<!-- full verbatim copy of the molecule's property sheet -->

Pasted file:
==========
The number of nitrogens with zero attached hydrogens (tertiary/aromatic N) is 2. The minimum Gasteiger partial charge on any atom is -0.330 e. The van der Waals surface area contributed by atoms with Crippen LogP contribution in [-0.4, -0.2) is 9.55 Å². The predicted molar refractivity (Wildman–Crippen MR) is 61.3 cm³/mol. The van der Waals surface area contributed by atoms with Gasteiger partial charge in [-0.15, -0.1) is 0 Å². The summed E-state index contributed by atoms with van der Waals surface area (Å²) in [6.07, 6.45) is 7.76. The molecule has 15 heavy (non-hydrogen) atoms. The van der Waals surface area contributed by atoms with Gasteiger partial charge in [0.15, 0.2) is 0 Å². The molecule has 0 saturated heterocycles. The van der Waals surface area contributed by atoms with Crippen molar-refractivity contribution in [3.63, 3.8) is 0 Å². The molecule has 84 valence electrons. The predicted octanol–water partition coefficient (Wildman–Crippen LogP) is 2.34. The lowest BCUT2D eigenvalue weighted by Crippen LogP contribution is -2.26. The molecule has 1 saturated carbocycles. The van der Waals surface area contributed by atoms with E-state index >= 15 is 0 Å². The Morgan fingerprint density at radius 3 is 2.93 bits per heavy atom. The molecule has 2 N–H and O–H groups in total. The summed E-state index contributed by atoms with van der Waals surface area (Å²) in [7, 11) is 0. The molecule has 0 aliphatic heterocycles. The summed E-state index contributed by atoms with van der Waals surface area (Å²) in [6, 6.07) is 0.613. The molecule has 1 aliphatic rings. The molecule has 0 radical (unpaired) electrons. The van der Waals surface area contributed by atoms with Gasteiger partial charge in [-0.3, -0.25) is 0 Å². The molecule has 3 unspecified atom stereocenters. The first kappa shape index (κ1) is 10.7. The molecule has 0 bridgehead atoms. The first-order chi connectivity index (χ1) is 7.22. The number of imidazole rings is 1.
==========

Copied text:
The number of nitrogens with zero attached hydrogens (tertiary/aromatic N) is 2. The minimum Gasteiger partial charge on any atom is -0.330 e. The van der Waals surface area contributed by atoms with Crippen LogP contribution in [-0.4, -0.2) is 9.55 Å². The predicted molar refractivity (Wildman–Crippen MR) is 61.3 cm³/mol. The van der Waals surface area contributed by atoms with Gasteiger partial charge in [-0.15, -0.1) is 0 Å². The summed E-state index contributed by atoms with van der Waals surface area (Å²) in [6.07, 6.45) is 7.76. The molecule has 15 heavy (non-hydrogen) atoms. The van der Waals surface area contributed by atoms with Gasteiger partial charge in [0.15, 0.2) is 0 Å². The molecule has 0 saturated heterocycles. The van der Waals surface area contributed by atoms with Crippen molar-refractivity contribution in [3.63, 3.8) is 0 Å². The molecule has 84 valence electrons. The predicted octanol–water partition coefficient (Wildman–Crippen LogP) is 2.34. The lowest BCUT2D eigenvalue weighted by Crippen LogP contribution is -2.26. The molecule has 1 saturated carbocycles. The van der Waals surface area contributed by atoms with E-state index >= 15 is 0 Å². The Morgan fingerprint density at radius 3 is 2.93 bits per heavy atom. The molecule has 2 N–H and O–H groups in total. The summed E-state index contributed by atoms with van der Waals surface area (Å²) in [7, 11) is 0. The molecule has 0 aliphatic heterocycles. The summed E-state index contributed by atoms with van der Waals surface area (Å²) in [6, 6.07) is 0.613. The molecule has 1 aliphatic rings. The molecule has 0 radical (unpaired) electrons. The van der Waals surface area contributed by atoms with Gasteiger partial charge in [-0.3, -0.25) is 0 Å². The molecule has 3 unspecified atom stereocenters. The first kappa shape index (κ1) is 10.7. The molecule has 0 bridgehead atoms. The first-order chi connectivity index (χ1) is 7.22. The number of imidazole rings is 1.